Australian families could lose nearly $250,000 in retirement savings if the increase to the superannuation guarantee is dropped, new analysis by Industry Super Australia (ISA) showed.
A number of federal backbenchers have pushed for the government to abandon the legislated increase from the rate’s current 9.5 per cent to 12 per cent, particularly after the Grattan Institute opposed the rise, saying it would cause a reduction of wages.
The Grattan analysis showed the average worker could stand to sacrifice up to $30,000 over their lifetime in wages for super.
However new figures from ISA have displayed that if the guarantee was frozen at its current rate, a 30-year-old male earning $85,000 a year would stand to lose $147,000 from their super by the time they retire.
Separately, a 30-year-old earning the same salary was shown to potentially lose $93,000 by retirement.
For a local family, by the time they reach retirement, they were calculated to lose $240,000 in savings.
Independent research commissioned by the association found the majority of consumers, close to 90 per cent, support an increase in super contributions.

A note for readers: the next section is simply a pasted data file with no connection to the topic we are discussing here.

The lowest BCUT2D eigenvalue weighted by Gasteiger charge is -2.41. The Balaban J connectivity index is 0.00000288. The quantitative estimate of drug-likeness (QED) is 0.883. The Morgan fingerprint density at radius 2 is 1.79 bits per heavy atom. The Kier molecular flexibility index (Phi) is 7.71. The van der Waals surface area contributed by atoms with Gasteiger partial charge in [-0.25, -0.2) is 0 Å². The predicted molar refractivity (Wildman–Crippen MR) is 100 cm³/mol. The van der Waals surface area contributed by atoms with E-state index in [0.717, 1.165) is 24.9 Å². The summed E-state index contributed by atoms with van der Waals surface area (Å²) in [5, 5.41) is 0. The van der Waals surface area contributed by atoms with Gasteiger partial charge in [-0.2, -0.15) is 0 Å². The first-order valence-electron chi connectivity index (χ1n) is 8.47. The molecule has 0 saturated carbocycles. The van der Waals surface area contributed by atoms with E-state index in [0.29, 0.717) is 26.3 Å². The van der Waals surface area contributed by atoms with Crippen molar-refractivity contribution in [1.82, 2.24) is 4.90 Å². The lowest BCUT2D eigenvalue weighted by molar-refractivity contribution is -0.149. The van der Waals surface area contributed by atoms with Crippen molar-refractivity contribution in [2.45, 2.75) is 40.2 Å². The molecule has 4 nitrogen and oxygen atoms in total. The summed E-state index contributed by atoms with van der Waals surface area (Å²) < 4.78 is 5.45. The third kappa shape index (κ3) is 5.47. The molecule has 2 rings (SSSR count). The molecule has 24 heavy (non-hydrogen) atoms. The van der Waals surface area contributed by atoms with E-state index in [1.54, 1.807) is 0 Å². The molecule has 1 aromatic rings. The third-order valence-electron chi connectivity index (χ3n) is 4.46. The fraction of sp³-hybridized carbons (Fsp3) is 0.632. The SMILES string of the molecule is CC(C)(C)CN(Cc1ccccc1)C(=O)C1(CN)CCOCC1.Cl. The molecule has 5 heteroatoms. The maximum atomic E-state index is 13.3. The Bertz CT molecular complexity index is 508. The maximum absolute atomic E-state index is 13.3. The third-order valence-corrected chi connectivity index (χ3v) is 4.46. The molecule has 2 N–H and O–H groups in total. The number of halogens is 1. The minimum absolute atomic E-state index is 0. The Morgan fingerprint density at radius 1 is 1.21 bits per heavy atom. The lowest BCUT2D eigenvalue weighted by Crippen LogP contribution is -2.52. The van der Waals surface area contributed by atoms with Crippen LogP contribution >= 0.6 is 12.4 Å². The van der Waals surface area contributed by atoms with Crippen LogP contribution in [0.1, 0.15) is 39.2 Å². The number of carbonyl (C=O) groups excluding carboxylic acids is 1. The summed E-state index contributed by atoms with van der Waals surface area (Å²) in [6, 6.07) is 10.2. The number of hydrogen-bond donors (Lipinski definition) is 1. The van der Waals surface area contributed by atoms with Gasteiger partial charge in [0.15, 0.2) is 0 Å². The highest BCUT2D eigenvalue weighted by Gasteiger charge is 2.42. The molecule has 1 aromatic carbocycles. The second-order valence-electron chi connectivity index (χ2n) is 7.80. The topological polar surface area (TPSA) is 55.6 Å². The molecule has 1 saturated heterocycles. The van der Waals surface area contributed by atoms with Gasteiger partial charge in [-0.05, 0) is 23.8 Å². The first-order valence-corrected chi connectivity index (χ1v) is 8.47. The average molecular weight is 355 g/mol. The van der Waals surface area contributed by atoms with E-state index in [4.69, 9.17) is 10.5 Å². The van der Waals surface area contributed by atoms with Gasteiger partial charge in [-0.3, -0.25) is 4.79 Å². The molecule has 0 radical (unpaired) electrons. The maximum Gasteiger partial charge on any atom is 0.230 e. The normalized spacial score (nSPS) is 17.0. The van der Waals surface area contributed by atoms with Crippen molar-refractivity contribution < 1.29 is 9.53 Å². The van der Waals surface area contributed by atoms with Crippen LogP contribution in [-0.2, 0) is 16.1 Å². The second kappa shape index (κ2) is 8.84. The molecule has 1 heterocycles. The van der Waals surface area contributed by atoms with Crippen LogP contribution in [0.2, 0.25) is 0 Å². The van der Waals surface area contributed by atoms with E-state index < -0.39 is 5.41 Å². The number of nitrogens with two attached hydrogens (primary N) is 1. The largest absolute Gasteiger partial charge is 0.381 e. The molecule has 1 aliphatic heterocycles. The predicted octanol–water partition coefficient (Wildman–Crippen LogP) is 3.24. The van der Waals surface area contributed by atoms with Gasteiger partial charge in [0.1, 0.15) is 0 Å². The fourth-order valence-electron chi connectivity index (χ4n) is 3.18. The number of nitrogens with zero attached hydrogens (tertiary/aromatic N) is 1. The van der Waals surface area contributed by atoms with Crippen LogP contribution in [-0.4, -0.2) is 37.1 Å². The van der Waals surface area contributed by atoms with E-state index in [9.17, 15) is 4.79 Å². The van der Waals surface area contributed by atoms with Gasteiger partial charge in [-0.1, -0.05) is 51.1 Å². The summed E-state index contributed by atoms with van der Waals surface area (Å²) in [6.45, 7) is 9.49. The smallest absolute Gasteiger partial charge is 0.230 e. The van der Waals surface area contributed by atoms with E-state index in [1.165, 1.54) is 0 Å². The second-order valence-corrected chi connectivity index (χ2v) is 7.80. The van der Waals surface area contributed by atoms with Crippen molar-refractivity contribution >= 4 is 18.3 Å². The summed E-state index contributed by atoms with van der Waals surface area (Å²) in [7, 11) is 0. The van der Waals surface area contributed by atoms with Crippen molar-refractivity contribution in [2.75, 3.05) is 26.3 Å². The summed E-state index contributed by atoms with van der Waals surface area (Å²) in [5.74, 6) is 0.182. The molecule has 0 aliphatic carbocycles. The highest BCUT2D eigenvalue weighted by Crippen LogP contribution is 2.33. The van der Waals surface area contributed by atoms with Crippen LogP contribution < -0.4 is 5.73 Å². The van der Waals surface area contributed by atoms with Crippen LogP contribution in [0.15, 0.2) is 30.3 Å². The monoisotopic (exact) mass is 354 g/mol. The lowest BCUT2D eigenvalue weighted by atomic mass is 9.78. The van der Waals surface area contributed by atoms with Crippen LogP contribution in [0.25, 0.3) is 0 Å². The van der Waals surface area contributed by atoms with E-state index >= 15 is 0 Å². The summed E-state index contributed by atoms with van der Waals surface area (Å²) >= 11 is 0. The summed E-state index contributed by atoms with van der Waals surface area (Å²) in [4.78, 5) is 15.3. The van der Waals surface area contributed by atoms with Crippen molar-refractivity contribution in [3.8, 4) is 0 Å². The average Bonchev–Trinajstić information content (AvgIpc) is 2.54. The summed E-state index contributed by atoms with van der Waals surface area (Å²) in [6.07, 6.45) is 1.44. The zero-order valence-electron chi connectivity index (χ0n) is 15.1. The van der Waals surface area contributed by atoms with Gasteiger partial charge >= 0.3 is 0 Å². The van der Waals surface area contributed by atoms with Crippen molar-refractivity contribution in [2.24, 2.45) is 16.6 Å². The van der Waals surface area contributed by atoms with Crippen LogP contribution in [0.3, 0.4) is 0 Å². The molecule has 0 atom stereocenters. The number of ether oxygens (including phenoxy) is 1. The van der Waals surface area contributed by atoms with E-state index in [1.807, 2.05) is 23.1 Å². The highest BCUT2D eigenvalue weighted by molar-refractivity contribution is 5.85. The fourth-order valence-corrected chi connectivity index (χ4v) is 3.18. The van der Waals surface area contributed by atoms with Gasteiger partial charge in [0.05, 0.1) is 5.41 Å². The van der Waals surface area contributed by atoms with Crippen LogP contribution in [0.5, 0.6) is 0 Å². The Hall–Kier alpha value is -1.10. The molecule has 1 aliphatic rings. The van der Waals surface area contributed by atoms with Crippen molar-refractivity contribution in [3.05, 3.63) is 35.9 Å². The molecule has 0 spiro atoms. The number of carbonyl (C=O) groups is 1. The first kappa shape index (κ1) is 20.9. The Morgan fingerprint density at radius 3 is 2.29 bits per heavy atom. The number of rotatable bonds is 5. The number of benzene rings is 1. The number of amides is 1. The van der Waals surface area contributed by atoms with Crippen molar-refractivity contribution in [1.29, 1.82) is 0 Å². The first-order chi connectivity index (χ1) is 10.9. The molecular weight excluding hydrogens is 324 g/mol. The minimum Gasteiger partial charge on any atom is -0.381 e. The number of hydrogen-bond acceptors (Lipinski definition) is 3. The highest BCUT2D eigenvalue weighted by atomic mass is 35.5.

ISA chief executive Bernie Dean said the increase was an election promise from the Morrison government and to drop it would go against community sentiment.
“Australians should ask their local MP whether they stand by their promise to increase super contributions, or if they are happy to break their promise and deny families the extra money they are entitled to,” Mr Dean said.
“Cutting the super increase will cost families around the country hundreds of thousands in retirement savings. Australians will be left struggling to make ends meet in retirement, or will be forced to work until they drop before they can retire.
“If the government breaks its promise on super everyone loses. The government needs to reassure Australians that their retirement savings aren’t at risk.”
Sarah Simpkins is a journalist at Momentum Media, reporting primarily on banking, financial services and wealth.
Prior to joining the team in 2018, Sarah worked in trade media and produced stories for a current affairs program on community radio.
Sarah has a dual bachelor's degree in science and journalism from the University of Queensland.
You can contact her on [email protected].
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